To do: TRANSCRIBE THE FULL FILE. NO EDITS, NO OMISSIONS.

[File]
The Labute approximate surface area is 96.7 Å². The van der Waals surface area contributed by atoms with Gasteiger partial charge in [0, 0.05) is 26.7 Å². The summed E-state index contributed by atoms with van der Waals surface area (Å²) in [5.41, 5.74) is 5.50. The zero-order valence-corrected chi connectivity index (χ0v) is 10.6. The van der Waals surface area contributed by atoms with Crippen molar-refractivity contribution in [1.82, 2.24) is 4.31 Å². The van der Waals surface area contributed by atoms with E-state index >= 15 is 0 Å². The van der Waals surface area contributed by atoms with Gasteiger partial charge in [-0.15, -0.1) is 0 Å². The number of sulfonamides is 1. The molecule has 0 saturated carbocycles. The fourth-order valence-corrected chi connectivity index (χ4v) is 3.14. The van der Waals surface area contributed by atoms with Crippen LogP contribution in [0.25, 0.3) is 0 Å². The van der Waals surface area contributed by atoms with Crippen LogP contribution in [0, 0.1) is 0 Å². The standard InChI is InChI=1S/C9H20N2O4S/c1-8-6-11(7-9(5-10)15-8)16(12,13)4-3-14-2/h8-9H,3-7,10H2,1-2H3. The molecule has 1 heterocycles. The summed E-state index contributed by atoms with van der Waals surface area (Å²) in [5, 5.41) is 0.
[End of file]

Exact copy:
The Labute approximate surface area is 96.7 Å². The van der Waals surface area contributed by atoms with Gasteiger partial charge in [0, 0.05) is 26.7 Å². The summed E-state index contributed by atoms with van der Waals surface area (Å²) in [5.41, 5.74) is 5.50. The zero-order valence-corrected chi connectivity index (χ0v) is 10.6. The van der Waals surface area contributed by atoms with Crippen molar-refractivity contribution in [1.82, 2.24) is 4.31 Å². The van der Waals surface area contributed by atoms with E-state index >= 15 is 0 Å². The van der Waals surface area contributed by atoms with Gasteiger partial charge in [-0.15, -0.1) is 0 Å². The number of sulfonamides is 1. The molecule has 0 saturated carbocycles. The fourth-order valence-corrected chi connectivity index (χ4v) is 3.14. The van der Waals surface area contributed by atoms with Crippen LogP contribution in [0.25, 0.3) is 0 Å². The van der Waals surface area contributed by atoms with Crippen LogP contribution in [0, 0.1) is 0 Å². The standard InChI is InChI=1S/C9H20N2O4S/c1-8-6-11(7-9(5-10)15-8)16(12,13)4-3-14-2/h8-9H,3-7,10H2,1-2H3. The molecule has 1 heterocycles. The summed E-state index contributed by atoms with van der Waals surface area (Å²) in [5, 5.41) is 0.